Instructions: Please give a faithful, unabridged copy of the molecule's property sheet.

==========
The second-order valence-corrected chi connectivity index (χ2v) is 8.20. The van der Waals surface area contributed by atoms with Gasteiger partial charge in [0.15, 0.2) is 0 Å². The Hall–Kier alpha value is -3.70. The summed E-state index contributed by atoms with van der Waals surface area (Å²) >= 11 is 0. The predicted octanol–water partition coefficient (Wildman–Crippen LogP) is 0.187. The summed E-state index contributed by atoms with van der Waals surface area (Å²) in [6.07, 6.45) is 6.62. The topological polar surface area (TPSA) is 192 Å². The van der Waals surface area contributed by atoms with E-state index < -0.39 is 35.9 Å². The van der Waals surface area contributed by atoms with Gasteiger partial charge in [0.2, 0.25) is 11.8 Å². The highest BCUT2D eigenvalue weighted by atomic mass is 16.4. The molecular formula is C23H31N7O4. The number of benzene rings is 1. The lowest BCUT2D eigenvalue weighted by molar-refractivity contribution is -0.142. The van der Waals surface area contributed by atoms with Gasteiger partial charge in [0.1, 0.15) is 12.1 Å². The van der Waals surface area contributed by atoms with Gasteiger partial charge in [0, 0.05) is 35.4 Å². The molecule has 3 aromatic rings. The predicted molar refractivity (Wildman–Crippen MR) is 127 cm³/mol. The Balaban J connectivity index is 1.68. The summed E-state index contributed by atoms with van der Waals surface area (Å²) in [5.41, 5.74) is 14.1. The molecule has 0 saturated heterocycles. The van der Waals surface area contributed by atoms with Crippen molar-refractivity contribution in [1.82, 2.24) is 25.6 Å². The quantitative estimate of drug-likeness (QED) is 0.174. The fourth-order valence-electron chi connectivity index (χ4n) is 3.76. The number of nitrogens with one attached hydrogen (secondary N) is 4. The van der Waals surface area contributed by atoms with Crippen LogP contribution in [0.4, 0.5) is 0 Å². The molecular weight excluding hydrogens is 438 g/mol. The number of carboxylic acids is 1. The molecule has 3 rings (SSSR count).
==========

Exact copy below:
The second-order valence-corrected chi connectivity index (χ2v) is 8.20. The van der Waals surface area contributed by atoms with Gasteiger partial charge in [0.15, 0.2) is 0 Å². The Hall–Kier alpha value is -3.70. The summed E-state index contributed by atoms with van der Waals surface area (Å²) >= 11 is 0. The predicted octanol–water partition coefficient (Wildman–Crippen LogP) is 0.187. The summed E-state index contributed by atoms with van der Waals surface area (Å²) in [6.07, 6.45) is 6.62. The topological polar surface area (TPSA) is 192 Å². The van der Waals surface area contributed by atoms with E-state index < -0.39 is 35.9 Å². The van der Waals surface area contributed by atoms with Gasteiger partial charge in [0.2, 0.25) is 11.8 Å². The highest BCUT2D eigenvalue weighted by atomic mass is 16.4. The molecular formula is C23H31N7O4. The number of benzene rings is 1. The lowest BCUT2D eigenvalue weighted by molar-refractivity contribution is -0.142. The van der Waals surface area contributed by atoms with Gasteiger partial charge in [0.1, 0.15) is 12.1 Å². The van der Waals surface area contributed by atoms with Gasteiger partial charge in [0, 0.05) is 35.4 Å². The molecule has 3 aromatic rings. The predicted molar refractivity (Wildman–Crippen MR) is 127 cm³/mol. The Balaban J connectivity index is 1.68. The summed E-state index contributed by atoms with van der Waals surface area (Å²) in [5.41, 5.74) is 14.1. The molecule has 0 saturated heterocycles. The van der Waals surface area contributed by atoms with Crippen molar-refractivity contribution in [1.82, 2.24) is 25.6 Å². The quantitative estimate of drug-likeness (QED) is 0.174. The fourth-order valence-electron chi connectivity index (χ4n) is 3.76. The number of nitrogens with one attached hydrogen (secondary N) is 4. The van der Waals surface area contributed by atoms with Crippen LogP contribution in [0.4, 0.5) is 0 Å². The molecular weight excluding hydrogens is 438 g/mol. The number of carboxylic acids is 1. The molecule has 3 rings (SSSR count).